They went with songs to the battle, they were young,
Straight of limb, true of eye, steady and aglow.
They were staunch to the end against odds uncounted;
They fell with their faces to the foe.

They shall grow not old, as we that are left grow old:
Age shall not weary them, nor the years condemn.
At the going down of the sun and in the morning
We will remember them.

Read it all.

Posted in History, Military / Armed Forces, Poetry & Literature

Still More Poetry for Memorial Day–Patterns

I walk down the garden-paths,
And all the daffodils
Are blowing, and the bright blue squills.
I walk down the patterned garden-paths
In my stiff, brocaded gown.
With my powdered hair and jeweled fan,
I too am a rare
Pattern. As I wander down
The garden-paths.
My dress is richly figured,
And the train
Makes a pink and silver stain
On the gravel, and the thrift
Of the borders.
Just a plate of current fashion,
Tripping by in high-heeled, ribboned shoes.
Not a softness anywhere about me,
Only whalebone and brocade.
And I sink on a seat in the shade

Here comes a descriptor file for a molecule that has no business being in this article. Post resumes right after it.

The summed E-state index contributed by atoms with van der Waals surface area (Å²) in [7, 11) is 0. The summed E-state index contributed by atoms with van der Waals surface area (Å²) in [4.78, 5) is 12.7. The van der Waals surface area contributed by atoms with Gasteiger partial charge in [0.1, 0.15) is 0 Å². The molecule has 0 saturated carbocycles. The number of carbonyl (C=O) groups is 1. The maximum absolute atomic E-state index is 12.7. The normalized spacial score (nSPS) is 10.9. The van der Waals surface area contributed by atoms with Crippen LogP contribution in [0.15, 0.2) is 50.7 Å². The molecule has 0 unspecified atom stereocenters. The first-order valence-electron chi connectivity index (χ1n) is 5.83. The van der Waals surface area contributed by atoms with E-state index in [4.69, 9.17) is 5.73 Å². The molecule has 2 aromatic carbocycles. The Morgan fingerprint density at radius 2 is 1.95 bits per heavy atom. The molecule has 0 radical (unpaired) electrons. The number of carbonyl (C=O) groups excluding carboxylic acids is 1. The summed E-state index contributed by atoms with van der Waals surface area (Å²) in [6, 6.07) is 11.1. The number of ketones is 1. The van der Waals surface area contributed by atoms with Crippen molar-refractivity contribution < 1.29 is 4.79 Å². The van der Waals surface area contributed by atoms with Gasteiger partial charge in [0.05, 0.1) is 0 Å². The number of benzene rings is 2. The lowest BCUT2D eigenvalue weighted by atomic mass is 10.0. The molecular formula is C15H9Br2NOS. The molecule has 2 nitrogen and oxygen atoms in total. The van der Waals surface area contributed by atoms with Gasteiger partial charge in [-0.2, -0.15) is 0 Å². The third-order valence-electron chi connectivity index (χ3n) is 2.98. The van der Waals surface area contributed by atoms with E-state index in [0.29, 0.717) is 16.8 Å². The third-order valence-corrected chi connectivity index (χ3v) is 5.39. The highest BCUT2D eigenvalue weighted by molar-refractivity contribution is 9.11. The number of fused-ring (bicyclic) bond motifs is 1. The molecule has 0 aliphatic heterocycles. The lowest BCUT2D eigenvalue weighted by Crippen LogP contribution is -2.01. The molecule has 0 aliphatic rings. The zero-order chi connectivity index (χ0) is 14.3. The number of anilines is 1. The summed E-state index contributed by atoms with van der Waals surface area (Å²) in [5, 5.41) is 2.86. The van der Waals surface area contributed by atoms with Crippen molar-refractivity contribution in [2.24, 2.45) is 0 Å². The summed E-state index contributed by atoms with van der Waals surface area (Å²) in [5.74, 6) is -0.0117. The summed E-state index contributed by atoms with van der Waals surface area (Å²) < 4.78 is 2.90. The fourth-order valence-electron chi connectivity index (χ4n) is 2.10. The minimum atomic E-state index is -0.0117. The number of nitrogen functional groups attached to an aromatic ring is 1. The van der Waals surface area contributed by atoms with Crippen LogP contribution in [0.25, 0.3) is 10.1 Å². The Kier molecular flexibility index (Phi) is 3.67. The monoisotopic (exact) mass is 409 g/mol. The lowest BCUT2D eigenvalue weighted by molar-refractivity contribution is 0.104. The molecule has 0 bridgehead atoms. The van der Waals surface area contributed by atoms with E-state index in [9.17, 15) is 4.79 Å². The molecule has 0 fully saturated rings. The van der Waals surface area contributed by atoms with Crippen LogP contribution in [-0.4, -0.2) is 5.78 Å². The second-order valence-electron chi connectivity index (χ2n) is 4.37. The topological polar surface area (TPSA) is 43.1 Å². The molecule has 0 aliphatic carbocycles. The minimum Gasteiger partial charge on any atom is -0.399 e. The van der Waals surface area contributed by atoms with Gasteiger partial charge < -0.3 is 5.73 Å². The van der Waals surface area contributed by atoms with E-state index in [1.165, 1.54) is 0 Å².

Of a lime tree. For my passion
Wars against the stiff brocade.
The daffodils and squills
Flutter in the breeze
As they please.
And I weep;
For the lime-tree is in blossom
And one small flower has dropped upon my bosom.
And the splashing of waterdrops
In the marble fountain
Comes down the garden-paths.
The dripping never stops.
Underneath my stiffened gown
Is the softness of a woman bathing in a marble basin,
A basin in the midst of hedges grown
So thick, she cannot see her lover hiding,
But she guesses he is near,
And the sliding of the water
Seems the stroking of a dear
Hand upon her.
What is Summer in a fine brocaded gown!
I should like to see it lying in a heap upon the ground.
All the pink and silver crumpled up on the ground.

I would be the pink and silver as I ran along the paths,
And he would stumble after,
Bewildered by my laughter.
I should see the sun flashing from his sword-hilt and the buckles on his shoes.
I would choose
To lead him in a maze along the patterned paths,
A bright and laughing maze for my heavy-booted lover.
Till he caught me in the shade,
And the buttons of his waistcoat bruised my body as he clasped me,
Aching, melting, unafraid.
With the shadows of the leaves and the sundrops,
And the plopping of the waterdrops,
All about us in the open afternoon–
I am very like to swoon
With the weight of this brocade,
For the sun sifts through the shade.

Underneath the fallen blossom
In my bosom,
Is a letter I have hid.
It was brought to me this morning by a rider from the Duke.
“Madam, we regret to inform you that Lord Hartwell
Died in action Thursday se’nnight.”
As I read it in the white, morning sunlight,
The letters squirmed like snakes.
“Any answer, Madam,” said my footman.